This week the nation observes Public Power Week, a celebration of the important role of municipal utilities. For more than one hundred and seventeen years, Pasadena has benefited greatly from our municipal utility, the Pasadena Water and Power Department (PWP). Now, to recharge the promise of Public Power and to the meet the ominous challenges that face our community in the era of climate change, Pasadena needs to re-establish a citizen-based commission to guide our municipal utility.
PWP’s contribution to the reputation and resources of Pasadena has been immeasurable. PWP staff have provided responsive service to local businesses and residents at affordable prices. Millions of dollars from utility revenues have also been transferred to the city coffers for beneficial purposes that include lighting at the Rose Bowl, funding for City Hall, police services, and other vital governmental functions.
The need to respond urgently to climate change is now transforming our society and its institutions. Locally PWP is central to climate impacts and response. Imported water supplies are dwindling, while the local groundwater basin has been overtapped for many decades. Greenhouse gases from fossil fuels are driving climate change. Pasadena needs to improve water management and to rapidly reduce greenhouse gases and electrify our community by eliminating the purchase and use of fossil fuels.
In recent years PWP has gone through major planning programs, called Integrated Resources Plans (IRP), for both water and power. Both of those plans have been crafted largely by outside consulting firms with minimal public involvement. Both have engendered significant concerns and undermined trust in PWP.
Pasadena had a utility commission for twenty-seven years from 1979 to 2006. The Utility Advisory Commission (UAC) worked with PWP staff and the city council to plan and develop innovative conservation programs and new sources for the future. In 2006 the UAC was morphed into the Environmental Advisory Commission, a body with a broad environmental charge but limited staffing, resources, and authority. While the City Council’s Municipal Services Committee has provided oversight of PWP’s programs, no one can deny that there has been a steep falloff of community involvement and accountability in our public power utility.
Every nearby municipal utility has a commission or board. There is the Los Angeles Board of Water & Power Commissioners, Burbank Water and Power Board, Anaheim Public Utilities Board, Glendale Water & Power Commission, and the Azusa Utility Board. Pasadena, however, which has long prided itself on the high level of community involvement, does not have the commitment or vehicle for community input and governance in the utility arena.
Recently Pasadena 100, a broad-based coalition of individuals and organizations working to demand urgent climate action, has developed a remarkable grassroots campaign to get PWP to end the use of fossil fuels for electric generation by 2030. In January the City Council agreed and directed PWP to do so. But Pasadena 100 leaders remain unconvinced that PWP is serious about accomplishing that vital goal. Four of their members participated in a closed-door Stakeholder Technical Advisory Group for the power plan. Rather than a plan, however, outside consultants have developed a “compliance document” that lists ending fossil fuels not as a mandate but rather as one of the possible scenarios.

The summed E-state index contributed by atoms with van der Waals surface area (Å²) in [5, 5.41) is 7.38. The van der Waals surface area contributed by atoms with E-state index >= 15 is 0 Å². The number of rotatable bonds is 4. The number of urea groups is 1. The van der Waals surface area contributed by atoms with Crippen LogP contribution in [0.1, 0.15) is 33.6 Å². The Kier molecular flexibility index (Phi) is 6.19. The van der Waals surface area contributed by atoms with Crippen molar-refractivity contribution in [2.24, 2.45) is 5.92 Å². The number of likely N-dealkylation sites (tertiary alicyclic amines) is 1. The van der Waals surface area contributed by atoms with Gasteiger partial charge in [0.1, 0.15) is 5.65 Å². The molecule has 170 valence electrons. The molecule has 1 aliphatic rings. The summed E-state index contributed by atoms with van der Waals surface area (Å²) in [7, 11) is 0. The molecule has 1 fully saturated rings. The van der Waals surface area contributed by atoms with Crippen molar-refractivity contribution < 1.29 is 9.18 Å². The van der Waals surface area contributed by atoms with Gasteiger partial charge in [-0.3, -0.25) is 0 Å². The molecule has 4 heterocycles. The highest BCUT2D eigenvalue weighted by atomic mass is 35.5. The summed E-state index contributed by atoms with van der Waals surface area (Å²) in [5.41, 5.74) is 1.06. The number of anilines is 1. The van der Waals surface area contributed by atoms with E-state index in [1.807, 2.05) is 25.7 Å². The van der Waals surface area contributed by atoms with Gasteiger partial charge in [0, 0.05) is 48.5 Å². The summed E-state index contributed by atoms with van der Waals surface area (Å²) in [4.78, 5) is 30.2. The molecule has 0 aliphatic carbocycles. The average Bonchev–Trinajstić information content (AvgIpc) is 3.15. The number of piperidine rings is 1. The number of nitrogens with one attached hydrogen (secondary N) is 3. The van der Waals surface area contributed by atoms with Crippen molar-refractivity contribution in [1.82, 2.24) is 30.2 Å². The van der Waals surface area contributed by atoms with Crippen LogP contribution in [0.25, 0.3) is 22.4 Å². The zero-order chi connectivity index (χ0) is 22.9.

On the water side, two years ago PWP’s water IRP took the same “hide-the-ball” approach and actually ended up recommending a greater reliance on the declining groundwater basin with no real plan for managing or replenishing the basin. It would be hard to overstate the significance of the drawdown of the Raymond Basin, a vital water supply for Pasadena’s future.
Pasadena and PWP need to renew the commitment to transparency and accountability that should characterize Public Power utilities. They need to welcome public input and build public trust
The best way to do that would be to dramatically expand public involvement through re-establishing the Utility Commission. This will improve decision-making and transform the mentality of utility personnel to recognize what public service and community involvement are all about. It will build trust and support for vital PWP initiatives. Of course, the City Council will retain ultimate authority, but they also will benefit from a sounding board that can reflect and build public support for some tough but necessary choices. Most importantly, though, the reestablished Utility Commission will help educate and mobilize the community and empower PWP to build a healthy and resilient Pasadena for future generations.
Public Power Is one of the highest expressions of democracy
Tim Brick served on the Pasadena Utility Advisory Commission from 1979 to 1993. He also represented the City of Pasadena for twenty-eight years on the board of directors of the Metropolitan Water District of Southern California, where he was the elected chairman from 2006 to 2010.